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home · events · colloquia · 2007-2008 · 

Colloquium - Grudic


Machine Learning Based Robotics
Gregory Z. Grudic
Department of Computer Science

Autonomous robot navigation in unstructured outdoor environments remains a critical challenge for tasks such as reconnaissance, search and rescue and automated driving. Completion of the DARPA Grand Challenge was an exciting step toward this goal, but competitors still required extensive use of well chosen GPS way points, sometimes only a few meters apart (similar high level information was used by teams that completed the more recent DARPA Urban Challenge). Indeed, successful navigation (between way points a few hundred meters apart) in unfamiliar dynamic outdoor environments is a key open research problem. Such Robotic tasks are characterized by a high dimensional input space that represents the world mediated by robot sensors (vision, sonar data, etc). The robot experiences millions of sensor readings at many frames per second, which must be processed and acted upon in real time. The key open questions are: 1) What information must be extracted from sensors? and, 2) How can the robot use this information to act appropriately in the world? Machine Learning techniques offer powerful tools to model complex real world situations and produce coherent behavior. Indeed many of the fundamental goals of Machine Learning are also those of Robotics, which establishes a synergy between the two fields that can serve as a catalyst for advancing theory and practice in both.

Gregory Grudic photo

This talk will describe the Machine Learning algorithms we are currently applying to autonomous navigation in unstructured outdoor environments. These represent work done under the DARPA Learning Applied to Ground Robots (LAGR) program, and NSF funded Human-to-Robot Skill transfer research. In order to travel through a new and unknown environment the robot must be able to identify safe traversable surfaces from impassable obstacles. We apply density based algorithms that use near field (within 10m of the robot) depth data from stereo vision to learn models of the image-based appearance of traversable and non-traversable terrain. The models are then applied to the far field (beyond 10m) region of the image, to facilitate long range path planning. Models are built in real-time as the robot navigates, and are intended to be used over the robot's lifetime. This Long Term Ongoing Learning, where an agent learns and maintains knowledge of the environment to improve performance over time, is a key goal of Learning and Robotics and poses many interesting questions regarding how to maintain large model sets, and when and how to apply, refine or discard models. Experimental evidence from actual robot trials shows that this approach significantly outperforms purely range based navigation.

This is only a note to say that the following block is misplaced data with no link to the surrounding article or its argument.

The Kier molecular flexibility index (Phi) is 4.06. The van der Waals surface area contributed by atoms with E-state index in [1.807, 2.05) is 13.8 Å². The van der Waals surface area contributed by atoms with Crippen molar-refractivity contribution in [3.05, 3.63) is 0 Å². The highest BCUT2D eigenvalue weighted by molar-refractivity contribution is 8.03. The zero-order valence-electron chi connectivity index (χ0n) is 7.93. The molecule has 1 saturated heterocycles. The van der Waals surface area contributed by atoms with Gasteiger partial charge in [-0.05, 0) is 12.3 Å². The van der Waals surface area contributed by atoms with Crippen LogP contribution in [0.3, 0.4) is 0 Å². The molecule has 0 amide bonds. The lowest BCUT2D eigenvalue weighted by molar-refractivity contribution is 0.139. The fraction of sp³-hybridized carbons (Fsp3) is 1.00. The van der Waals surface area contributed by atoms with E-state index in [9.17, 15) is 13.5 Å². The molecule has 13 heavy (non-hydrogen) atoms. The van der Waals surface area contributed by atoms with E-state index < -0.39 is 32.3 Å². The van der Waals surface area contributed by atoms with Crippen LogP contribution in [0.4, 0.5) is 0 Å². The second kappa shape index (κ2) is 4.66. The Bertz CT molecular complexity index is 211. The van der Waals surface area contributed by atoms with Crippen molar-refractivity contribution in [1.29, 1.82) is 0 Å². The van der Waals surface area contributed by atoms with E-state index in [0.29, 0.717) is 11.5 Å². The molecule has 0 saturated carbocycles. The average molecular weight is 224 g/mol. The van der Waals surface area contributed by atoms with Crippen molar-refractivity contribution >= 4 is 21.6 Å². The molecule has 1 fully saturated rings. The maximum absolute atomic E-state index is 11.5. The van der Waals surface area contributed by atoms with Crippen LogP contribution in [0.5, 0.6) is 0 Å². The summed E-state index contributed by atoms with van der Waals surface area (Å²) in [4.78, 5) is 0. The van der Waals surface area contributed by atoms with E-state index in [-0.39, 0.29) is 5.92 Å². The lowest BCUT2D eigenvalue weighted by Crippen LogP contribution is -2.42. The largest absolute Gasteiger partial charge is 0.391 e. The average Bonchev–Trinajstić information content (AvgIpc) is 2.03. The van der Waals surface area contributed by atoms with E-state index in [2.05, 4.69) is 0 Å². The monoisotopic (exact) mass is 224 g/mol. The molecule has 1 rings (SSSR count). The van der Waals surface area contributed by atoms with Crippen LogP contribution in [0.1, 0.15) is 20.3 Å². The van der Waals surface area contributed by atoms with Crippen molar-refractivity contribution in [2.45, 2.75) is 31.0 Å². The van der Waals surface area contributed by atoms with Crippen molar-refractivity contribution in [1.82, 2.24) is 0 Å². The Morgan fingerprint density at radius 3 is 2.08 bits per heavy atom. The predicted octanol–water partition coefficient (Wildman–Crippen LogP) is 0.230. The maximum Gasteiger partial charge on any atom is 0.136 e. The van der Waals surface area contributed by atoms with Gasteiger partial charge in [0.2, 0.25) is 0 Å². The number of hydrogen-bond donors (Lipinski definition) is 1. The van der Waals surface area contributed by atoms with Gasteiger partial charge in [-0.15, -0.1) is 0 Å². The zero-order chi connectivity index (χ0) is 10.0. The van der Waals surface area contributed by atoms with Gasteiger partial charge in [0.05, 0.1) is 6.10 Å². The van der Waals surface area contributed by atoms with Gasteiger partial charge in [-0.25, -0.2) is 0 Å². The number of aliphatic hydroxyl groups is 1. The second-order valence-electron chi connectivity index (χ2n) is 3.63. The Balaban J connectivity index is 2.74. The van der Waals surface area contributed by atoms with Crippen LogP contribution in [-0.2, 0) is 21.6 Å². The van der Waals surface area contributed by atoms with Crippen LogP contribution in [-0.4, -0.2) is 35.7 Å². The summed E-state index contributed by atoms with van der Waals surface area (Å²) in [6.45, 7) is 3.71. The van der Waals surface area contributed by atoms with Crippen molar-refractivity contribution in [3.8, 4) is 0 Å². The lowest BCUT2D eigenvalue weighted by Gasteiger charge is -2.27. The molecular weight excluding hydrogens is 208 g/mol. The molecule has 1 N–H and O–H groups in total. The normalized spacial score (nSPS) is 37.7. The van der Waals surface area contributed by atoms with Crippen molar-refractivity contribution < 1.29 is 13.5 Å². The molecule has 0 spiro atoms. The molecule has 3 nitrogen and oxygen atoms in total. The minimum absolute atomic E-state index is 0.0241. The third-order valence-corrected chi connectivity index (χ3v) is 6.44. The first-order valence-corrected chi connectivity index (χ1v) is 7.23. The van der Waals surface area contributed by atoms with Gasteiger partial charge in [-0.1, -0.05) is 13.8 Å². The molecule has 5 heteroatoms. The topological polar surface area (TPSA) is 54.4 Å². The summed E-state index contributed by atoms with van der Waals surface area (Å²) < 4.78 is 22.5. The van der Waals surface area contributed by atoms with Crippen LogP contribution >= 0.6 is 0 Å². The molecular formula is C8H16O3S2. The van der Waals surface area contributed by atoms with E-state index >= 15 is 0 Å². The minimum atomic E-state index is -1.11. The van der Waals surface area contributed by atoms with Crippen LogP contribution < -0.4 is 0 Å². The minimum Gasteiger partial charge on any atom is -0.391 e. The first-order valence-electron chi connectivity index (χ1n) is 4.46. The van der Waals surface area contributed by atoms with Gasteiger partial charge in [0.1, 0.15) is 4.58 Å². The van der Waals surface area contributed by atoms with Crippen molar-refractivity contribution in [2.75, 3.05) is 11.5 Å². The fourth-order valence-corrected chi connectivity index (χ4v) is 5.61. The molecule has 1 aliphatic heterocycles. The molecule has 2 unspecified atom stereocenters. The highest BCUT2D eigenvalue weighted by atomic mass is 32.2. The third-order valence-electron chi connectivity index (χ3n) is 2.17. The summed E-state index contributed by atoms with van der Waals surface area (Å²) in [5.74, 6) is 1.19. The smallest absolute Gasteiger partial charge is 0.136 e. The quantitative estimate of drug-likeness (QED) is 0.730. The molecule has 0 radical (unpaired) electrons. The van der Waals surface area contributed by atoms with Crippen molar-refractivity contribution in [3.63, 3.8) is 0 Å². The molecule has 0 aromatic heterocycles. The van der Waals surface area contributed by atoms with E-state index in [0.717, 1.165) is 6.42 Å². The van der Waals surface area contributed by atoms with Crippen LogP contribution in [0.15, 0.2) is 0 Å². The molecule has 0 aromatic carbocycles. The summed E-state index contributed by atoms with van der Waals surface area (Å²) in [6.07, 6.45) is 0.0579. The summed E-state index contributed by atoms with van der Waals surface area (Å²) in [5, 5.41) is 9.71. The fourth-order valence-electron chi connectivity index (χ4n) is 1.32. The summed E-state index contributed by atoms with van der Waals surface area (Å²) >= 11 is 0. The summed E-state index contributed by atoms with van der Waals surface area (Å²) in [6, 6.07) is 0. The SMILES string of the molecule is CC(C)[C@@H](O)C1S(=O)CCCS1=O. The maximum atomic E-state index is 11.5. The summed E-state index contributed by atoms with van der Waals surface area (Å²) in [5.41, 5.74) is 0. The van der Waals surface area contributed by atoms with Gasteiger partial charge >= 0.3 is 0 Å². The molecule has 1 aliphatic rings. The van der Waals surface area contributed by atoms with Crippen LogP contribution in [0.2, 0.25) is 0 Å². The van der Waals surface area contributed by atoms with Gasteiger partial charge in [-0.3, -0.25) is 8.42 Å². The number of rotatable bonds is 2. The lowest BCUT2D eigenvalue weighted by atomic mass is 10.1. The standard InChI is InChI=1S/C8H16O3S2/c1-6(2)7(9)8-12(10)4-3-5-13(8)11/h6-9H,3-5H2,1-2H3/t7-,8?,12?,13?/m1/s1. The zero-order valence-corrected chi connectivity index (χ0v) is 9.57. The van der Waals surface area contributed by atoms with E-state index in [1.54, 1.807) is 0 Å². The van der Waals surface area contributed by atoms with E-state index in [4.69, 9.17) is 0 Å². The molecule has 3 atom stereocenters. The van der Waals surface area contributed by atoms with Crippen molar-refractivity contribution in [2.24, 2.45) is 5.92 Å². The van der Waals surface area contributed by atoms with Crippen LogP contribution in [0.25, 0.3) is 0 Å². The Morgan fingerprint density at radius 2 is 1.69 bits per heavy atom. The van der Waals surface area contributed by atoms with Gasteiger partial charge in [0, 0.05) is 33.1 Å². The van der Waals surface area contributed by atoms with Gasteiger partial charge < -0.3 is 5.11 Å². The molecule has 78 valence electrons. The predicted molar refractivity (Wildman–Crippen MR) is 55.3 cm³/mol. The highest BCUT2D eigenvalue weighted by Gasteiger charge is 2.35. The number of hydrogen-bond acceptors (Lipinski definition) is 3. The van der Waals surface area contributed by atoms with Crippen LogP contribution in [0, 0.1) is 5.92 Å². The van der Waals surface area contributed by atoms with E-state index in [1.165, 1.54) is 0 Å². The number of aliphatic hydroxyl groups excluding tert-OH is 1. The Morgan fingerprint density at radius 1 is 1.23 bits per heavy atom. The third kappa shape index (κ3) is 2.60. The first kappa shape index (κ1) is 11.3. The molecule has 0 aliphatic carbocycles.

Gregory Grudic received his PhD in Electrical and Computer Engineering at the University of British Columbia in 1997. He was a Post Doctoral Fellow at the GRASP Lab at the University of Pennsylvania between 1998 and 2001. In 2001 he joined the Department of Computer Science at the University of Colorado, where he is currently an Assistant Professor. This work is partially funded by DOD AFRL FA8650-07-C-7702, NSF IIS 0535269, and NSF CNS 043059.

Hosted by Michael Mozer.

The Department holds colloquia throughout the Fall and Spring semesters. These colloquia, open to the public, are typically held on Thursday afternoons, but sometimes occur at other times as well. If you would like to receive email notification of upcoming colloquia, subscribe to our Colloquia Mailing List. If you would like to schedule a colloquium, see Colloquium Scheduling.

Sign language interpreters are available upon request. Please contact Stephanie Morris at least five days prior to the colloquium.

See also:
Department of Computer Science
College of Engineering and Applied Science
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Boulder, CO 80309-0430 USA
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